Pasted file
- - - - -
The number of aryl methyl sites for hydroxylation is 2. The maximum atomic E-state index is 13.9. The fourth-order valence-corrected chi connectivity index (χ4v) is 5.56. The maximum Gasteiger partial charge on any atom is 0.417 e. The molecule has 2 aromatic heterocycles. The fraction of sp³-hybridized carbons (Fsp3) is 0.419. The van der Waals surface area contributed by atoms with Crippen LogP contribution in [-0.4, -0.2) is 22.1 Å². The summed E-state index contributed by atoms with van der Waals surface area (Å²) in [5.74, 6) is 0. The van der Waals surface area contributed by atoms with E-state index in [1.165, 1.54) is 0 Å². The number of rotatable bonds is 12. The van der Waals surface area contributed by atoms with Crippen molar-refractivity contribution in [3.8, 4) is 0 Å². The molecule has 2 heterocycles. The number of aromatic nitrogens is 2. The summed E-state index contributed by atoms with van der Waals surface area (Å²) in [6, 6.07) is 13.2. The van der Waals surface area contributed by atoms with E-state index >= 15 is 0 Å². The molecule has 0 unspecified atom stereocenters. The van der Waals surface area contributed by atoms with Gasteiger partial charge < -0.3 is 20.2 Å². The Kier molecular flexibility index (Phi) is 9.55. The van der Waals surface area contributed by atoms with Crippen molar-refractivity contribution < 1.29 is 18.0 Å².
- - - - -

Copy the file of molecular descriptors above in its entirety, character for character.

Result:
The number of aryl methyl sites for hydroxylation is 2. The maximum atomic E-state index is 13.9. The fourth-order valence-corrected chi connectivity index (χ4v) is 5.56. The maximum Gasteiger partial charge on any atom is 0.417 e. The molecule has 2 aromatic heterocycles. The fraction of sp³-hybridized carbons (Fsp3) is 0.419. The van der Waals surface area contributed by atoms with Crippen LogP contribution in [-0.4, -0.2) is 22.1 Å². The summed E-state index contributed by atoms with van der Waals surface area (Å²) in [5.74, 6) is 0. The van der Waals surface area contributed by atoms with E-state index in [1.165, 1.54) is 0 Å². The number of rotatable bonds is 12. The van der Waals surface area contributed by atoms with Crippen molar-refractivity contribution in [3.8, 4) is 0 Å². The molecule has 2 heterocycles. The number of aromatic nitrogens is 2. The summed E-state index contributed by atoms with van der Waals surface area (Å²) in [6, 6.07) is 13.2. The van der Waals surface area contributed by atoms with E-state index >= 15 is 0 Å². The molecule has 0 unspecified atom stereocenters. The van der Waals surface area contributed by atoms with Gasteiger partial charge < -0.3 is 20.2 Å². The Kier molecular flexibility index (Phi) is 9.55. The van der Waals surface area contributed by atoms with Crippen molar-refractivity contribution < 1.29 is 18.0 Å².